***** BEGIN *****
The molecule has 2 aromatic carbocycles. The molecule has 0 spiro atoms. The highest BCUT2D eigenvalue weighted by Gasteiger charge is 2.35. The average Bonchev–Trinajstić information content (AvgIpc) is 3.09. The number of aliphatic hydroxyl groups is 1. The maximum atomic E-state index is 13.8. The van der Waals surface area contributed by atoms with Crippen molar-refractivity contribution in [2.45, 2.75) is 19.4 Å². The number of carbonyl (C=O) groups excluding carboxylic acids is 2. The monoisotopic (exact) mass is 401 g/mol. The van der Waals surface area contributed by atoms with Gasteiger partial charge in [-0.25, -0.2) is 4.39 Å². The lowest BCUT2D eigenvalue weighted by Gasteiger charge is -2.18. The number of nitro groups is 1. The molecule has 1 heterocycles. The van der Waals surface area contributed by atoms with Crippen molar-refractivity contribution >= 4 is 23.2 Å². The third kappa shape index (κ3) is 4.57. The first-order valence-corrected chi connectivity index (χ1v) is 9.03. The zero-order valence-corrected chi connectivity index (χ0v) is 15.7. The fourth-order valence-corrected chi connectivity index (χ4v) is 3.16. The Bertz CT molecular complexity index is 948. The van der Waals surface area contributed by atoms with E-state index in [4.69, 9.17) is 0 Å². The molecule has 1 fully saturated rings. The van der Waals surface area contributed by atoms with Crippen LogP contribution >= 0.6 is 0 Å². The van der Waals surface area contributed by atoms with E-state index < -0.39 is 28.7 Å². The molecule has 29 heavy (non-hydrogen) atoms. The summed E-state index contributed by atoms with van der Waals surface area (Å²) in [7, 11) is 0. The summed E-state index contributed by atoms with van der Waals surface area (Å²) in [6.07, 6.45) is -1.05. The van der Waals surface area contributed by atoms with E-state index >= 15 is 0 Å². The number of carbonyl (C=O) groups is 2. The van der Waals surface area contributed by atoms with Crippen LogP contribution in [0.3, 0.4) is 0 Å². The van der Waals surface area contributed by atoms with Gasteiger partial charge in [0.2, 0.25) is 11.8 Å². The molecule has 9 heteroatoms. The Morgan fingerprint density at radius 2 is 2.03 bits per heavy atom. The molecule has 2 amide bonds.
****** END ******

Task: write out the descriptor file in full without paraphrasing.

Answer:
The molecule has 2 aromatic carbocycles. The molecule has 0 spiro atoms. The highest BCUT2D eigenvalue weighted by Gasteiger charge is 2.35. The average Bonchev–Trinajstić information content (AvgIpc) is 3.09. The number of aliphatic hydroxyl groups is 1. The maximum atomic E-state index is 13.8. The van der Waals surface area contributed by atoms with Crippen molar-refractivity contribution in [2.45, 2.75) is 19.4 Å². The number of carbonyl (C=O) groups excluding carboxylic acids is 2. The monoisotopic (exact) mass is 401 g/mol. The van der Waals surface area contributed by atoms with Gasteiger partial charge in [-0.25, -0.2) is 4.39 Å². The lowest BCUT2D eigenvalue weighted by Gasteiger charge is -2.18. The number of nitro groups is 1. The molecule has 1 heterocycles. The van der Waals surface area contributed by atoms with Crippen molar-refractivity contribution >= 4 is 23.2 Å². The third kappa shape index (κ3) is 4.57. The first-order valence-corrected chi connectivity index (χ1v) is 9.03. The zero-order valence-corrected chi connectivity index (χ0v) is 15.7. The fourth-order valence-corrected chi connectivity index (χ4v) is 3.16. The Bertz CT molecular complexity index is 948. The van der Waals surface area contributed by atoms with E-state index in [4.69, 9.17) is 0 Å². The molecule has 1 fully saturated rings. The van der Waals surface area contributed by atoms with Crippen LogP contribution >= 0.6 is 0 Å². The van der Waals surface area contributed by atoms with E-state index < -0.39 is 28.7 Å². The molecule has 29 heavy (non-hydrogen) atoms. The summed E-state index contributed by atoms with van der Waals surface area (Å²) in [7, 11) is 0. The summed E-state index contributed by atoms with van der Waals surface area (Å²) in [6.07, 6.45) is -1.05. The van der Waals surface area contributed by atoms with E-state index >= 15 is 0 Å². The number of carbonyl (C=O) groups is 2. The van der Waals surface area contributed by atoms with Crippen LogP contribution in [0.3, 0.4) is 0 Å². The van der Waals surface area contributed by atoms with Gasteiger partial charge in [0.2, 0.25) is 11.8 Å². The molecule has 9 heteroatoms. The Morgan fingerprint density at radius 2 is 2.03 bits per heavy atom. The molecule has 2 amide bonds.